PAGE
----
Figure 2. Temporal trends in obesity‐related age‐adjusted cardiovascular mortality in the United States between 1999 and 2020, stratified by race.

Cardiovascular Causes of Death

Ischemic heart disease was the most common cardiovascular cause of death across all races (Figure 3); it was most common among individuals from White (50%) and American Indian or Alaska Native (47%) racial groups. The second most common cause of death was hypertensive disease, which occurred most frequently among Black (31%) and American Indian or Alaska Native (24%) individuals and least commonly among White (19%) individuals. Cerebrovascular disease occurred most commonly as a primary cause of death among individuals of Asian or Pacific Island race, contributing 11% of obesity‐related cardiovascular deaths in this cohort, compared with 3% in all other racial groups (Figure 3).

Figure 3. Distribution of primary cardiovascular causes of death in individuals with obesity as a contributory cause, stratified by racial group. American Indian refers to American Indian or Alaska Native; Asian refers to Asian or Pacific Islander; Black refers to Black or African American.

Cardiovascular Mortality by Age and Sex

As expected, in the whole sample, there was a greater proportion of men (n=158 438, 56.4%) than women (n=122 697, 43.6%). This differential sex representation was most pronounced among Asian or Pacific Islander and White individuals, with women comprising only 35.3% (n=1137) and 41.1% (n=90 215) of these cohorts, respectively (Table 1). In contrast to all other racial groups, there was a greater proportion of women (n=30 243, 54.4%) than men among Black individuals.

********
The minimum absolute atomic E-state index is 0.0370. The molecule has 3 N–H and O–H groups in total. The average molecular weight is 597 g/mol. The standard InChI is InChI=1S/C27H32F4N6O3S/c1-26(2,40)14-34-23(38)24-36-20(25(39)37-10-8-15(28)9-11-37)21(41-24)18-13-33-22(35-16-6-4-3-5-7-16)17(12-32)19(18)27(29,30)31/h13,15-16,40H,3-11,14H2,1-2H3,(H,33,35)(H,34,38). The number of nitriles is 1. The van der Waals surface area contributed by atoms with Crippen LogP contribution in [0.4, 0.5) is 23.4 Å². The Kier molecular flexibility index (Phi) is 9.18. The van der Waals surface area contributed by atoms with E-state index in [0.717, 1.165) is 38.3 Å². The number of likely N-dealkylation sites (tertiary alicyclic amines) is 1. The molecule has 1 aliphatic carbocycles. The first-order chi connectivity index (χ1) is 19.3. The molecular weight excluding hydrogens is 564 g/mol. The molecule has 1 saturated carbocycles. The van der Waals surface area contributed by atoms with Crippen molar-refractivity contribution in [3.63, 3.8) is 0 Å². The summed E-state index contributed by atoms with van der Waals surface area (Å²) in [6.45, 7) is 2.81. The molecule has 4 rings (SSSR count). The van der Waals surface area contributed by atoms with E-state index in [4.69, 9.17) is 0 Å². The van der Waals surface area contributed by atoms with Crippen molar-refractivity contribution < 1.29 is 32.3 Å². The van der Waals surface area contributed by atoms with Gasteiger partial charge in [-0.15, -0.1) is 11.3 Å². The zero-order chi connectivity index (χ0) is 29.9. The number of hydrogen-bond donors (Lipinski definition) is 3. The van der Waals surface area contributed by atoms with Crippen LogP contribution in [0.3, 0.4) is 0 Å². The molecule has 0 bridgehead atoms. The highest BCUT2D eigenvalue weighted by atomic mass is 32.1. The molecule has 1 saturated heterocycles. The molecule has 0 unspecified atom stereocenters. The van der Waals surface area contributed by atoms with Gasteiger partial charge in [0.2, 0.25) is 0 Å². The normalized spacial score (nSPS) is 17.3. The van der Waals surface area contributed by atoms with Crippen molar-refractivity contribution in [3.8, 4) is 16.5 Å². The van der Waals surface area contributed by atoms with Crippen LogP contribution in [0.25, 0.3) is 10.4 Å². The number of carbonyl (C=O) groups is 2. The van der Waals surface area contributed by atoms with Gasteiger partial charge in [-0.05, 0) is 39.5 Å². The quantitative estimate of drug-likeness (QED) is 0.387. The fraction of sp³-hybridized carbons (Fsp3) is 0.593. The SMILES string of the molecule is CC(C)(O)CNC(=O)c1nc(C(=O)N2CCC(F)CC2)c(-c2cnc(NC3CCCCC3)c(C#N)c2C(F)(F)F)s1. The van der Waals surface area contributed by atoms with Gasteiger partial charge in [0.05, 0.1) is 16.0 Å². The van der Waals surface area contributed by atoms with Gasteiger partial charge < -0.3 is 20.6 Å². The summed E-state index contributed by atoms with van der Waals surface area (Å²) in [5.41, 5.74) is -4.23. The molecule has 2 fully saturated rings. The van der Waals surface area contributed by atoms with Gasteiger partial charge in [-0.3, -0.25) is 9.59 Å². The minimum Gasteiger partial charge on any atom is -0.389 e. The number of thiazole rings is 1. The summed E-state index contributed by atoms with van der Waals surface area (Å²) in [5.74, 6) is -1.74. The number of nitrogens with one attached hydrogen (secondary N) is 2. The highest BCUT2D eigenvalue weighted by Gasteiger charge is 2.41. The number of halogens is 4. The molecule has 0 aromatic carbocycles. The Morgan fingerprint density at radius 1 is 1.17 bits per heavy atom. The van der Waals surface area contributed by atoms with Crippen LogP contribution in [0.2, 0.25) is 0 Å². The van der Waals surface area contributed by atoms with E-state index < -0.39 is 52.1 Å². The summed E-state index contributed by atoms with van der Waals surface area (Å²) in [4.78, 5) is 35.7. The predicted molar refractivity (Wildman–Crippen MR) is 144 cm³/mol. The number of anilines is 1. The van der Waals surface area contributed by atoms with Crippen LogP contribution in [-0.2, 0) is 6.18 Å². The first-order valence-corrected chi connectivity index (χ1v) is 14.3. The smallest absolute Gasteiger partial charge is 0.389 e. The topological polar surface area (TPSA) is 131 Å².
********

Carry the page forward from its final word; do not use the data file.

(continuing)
Age‐adjusted obesity‐related cardiovascular mortality was higher among Black individuals (6.7 per 100 000 population; Table 1) than any other racial group, followed by American Indian or Alaska Native (3.8 per 100 000 population) individuals, and lowest among Asian or Pacific Island individuals (0.9 per 100 000 population).

Among Black individuals, the age‐adjusted mortality rate was slightly higher among women than men (6.7 versus 6.6 per 100 000 population; Table 1, Figure 4), whereas across all other races, age‐adjusted mortality rates were higher in men (range, 4.6–1.2 per 100 000 population) compared with women (range, 2.8–0.6 per 100 000 population).

Figure 4. Age‐adjusted obesity‐related cardiovascular mortality rate, stratified by sex and race.

Across all racial groups, the highest crude mortality rates were observed in individuals 65 to 74 years old (Table 1, Figure S1), and the lowest rates were in those <55 years old.

Cardiovascular Mortality by Place of Residence

Black individuals living in urban settings experienced higher rates of age‐adjusted obesity‐related cardiovascular mortality than those living in rural regions (6.8 versus 5.9 per 100 000 population). The reverse pattern was observed across all other racial groups, with greater age‐adjusted death in rural (range, 2.2–5.4 per 100 000 population) than in urban (range, 0.9–3.5 per 100 000 population) settings (Table 1, Figure 5).

Figure 5. Age‐adjusted obesity‐related cardiovascular mortality rate, stratified by urbanization and race.

Among Black, White, and Asian or Pacific Islander individuals, the highest age‐adjusted mortality rate was observed in those living in the West region, with age‐adjusted mortality rates of 7.2, 4.5, and 1.3 per 100 000 population, respectively (Table 1). Among American Indian or Alaska Native individuals, higher mortality was observed in the South and Midwest regions (4.1 per 100 000 population in both).